endsubroutine assign_automatic

      pure function add_allocatable(lhs, rhs) result(opr)
      class(array_allocatable), intent(in) :: lhs
      type(array_allocatable),  intent(in) :: rhs
      real(real64), allocatable            :: opr(:)

      opr = lhs%x + rhs%x
      endfunction add_allocatable

      pure subroutine assign_allocatable(lhs, rhs)
      class(array_allocatable), intent(inout) :: lhs
      real(real64),             intent(in)    :: rhs(1:)

      lhs%n = size(rhs, dim=1)
      lhs%x = rhs
      endsubroutine assign_allocatable
      pure function add_polymorphic(lhs, rhs) result(opr)
      class(array_polymorphic),          intent(in)  :: lhs
      class(array_polymorphic_abstract), intent(in)  :: rhs
      class(array_polymorphic_abstract), allocatable :: opr

      allocate(array_polymorphic :: opr)
      select type(opr)
      class is(array_polymorphic)
         select type(rhs)
         class is(array_polymorphic)
            opr%x = lhs%x + rhs%x
         endselect
      endselect
      endfunction add_polymorphic

      pure subroutine assign_polymorphic(lhs, rhs)
      class(array_polymorphic),          intent(inout) :: lhs
      class(array_polymorphic_abstract), intent(in)    :: rhs

      select type(rhs)
      class is(array_polymorphic)
         lhs%n = rhs%n
         lhs%x = rhs%x
      endselect
      endsubroutine assign_polymorphic

      pure subroutine assign_polymorphic_real(lhs, rhs)
      class(array_polymorphic), intent(inout) :: lhs
      real(real64),             intent(in)    :: rhs(1:)

      lhs%n = size(rhs, dim=1)
      lhs%x = rhs
      endsubroutine assign_polymorphic_real
endmodule arrays
program defy
   use, intrinsic :: iso_fortran_env, only : int64, real64
   use arrays, only : array_automatic, array_allocatable, array_polymorphic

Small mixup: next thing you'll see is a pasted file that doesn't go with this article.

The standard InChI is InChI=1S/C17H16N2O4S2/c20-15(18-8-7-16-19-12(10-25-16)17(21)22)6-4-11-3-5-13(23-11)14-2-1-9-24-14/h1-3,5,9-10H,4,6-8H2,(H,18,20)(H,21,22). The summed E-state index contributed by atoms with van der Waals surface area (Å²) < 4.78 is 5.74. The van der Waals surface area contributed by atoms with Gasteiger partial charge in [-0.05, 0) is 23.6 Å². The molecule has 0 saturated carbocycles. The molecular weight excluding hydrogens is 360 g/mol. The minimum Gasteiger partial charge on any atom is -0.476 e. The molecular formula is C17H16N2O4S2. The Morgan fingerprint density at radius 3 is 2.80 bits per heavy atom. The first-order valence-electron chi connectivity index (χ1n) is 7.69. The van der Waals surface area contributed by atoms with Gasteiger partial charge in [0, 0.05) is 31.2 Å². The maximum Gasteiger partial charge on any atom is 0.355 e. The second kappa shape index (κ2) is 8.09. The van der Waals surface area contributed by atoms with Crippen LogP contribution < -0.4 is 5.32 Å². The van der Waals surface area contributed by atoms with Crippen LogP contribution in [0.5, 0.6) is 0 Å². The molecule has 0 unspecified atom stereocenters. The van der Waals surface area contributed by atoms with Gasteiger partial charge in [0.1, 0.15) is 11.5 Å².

implicit none
   real(real64), allocatable :: a_intrinsic(:)
   real(real64), allocatable :: b_intrinsic(:)
   real(real64), allocatable :: c_intrinsic(:)
   type(array_automatic)     :: a_automatic
   type(array_automatic)     :: b_automatic
   type(array_automatic)     :: c_automatic
   type(array_allocatable)   :: a_allocatable
   type(array_allocatable)   :: b_allocatable
   type(array_allocatable)   :: c_allocatable
   type(array_polymorphic)   :: a_polymorphic
   type(array_polymorphic)   :: b_polymorphic
   type(array_polymorphic)   :: c_polymorphic
   integer(int64)            :: tic_toc(1:2)
   integer(int64)            :: count_rate
   real(real64)              :: intrinsic_time
   real(real64)              :: time
   integer                   :: N
   integer                   :: Nn
   integer                   :: i

   N = 100000
   Nn = N/100
   a_intrinsic   = [(real(i, kind=real64), i=1,N)]
   b_intrinsic   = [(real(i, kind=real64), i=1,N)]
   a_automatic   = [(real(i, kind=real64), i=1,N)]
   b_automatic   = [(real(i, kind=real64), i=1,N)]
   a_allocatable = [(real(i, kind=real64), i=1,N)]
   b_allocatable = [(real(i, kind=real64), i=1,N)]
   a_polymorphic = [(real(i, kind=real64), i=1,N)]
   b_polymorphic = [(real(i, kind=real64), i=1,N)]

   call system_clock(tic_toc(1), count_rate)
   do i=1, Nn
     c_intrinsic = a_intrinsic + b_intrinsic
   enddo
   call system_clock(tic_toc(2), count_rate)
   intrinsic_time = (tic_toc(2) - tic_toc(1)) / real(count_rate, kind=real64)
   print*, 'intrinsic: ', intrinsic_time

   call system_clock(tic_toc(1), count_rate)
   do i=1, Nn
     c_automatic = a_automatic + b_automatic
   enddo
   call system_clock(tic_toc(2), count_rate)
   time = (tic_toc(2) - tic_toc(1)) / real(count_rate, kind=real64)
   print*, 'automatic: ', time, ' + %(intrinsic): ', 100._real64 - intrinsic_time / time * 100

   call system_clock(tic_toc(1), count_rate)
   do i=1, Nn
     c_allocatable = a_allocatable + b_allocatable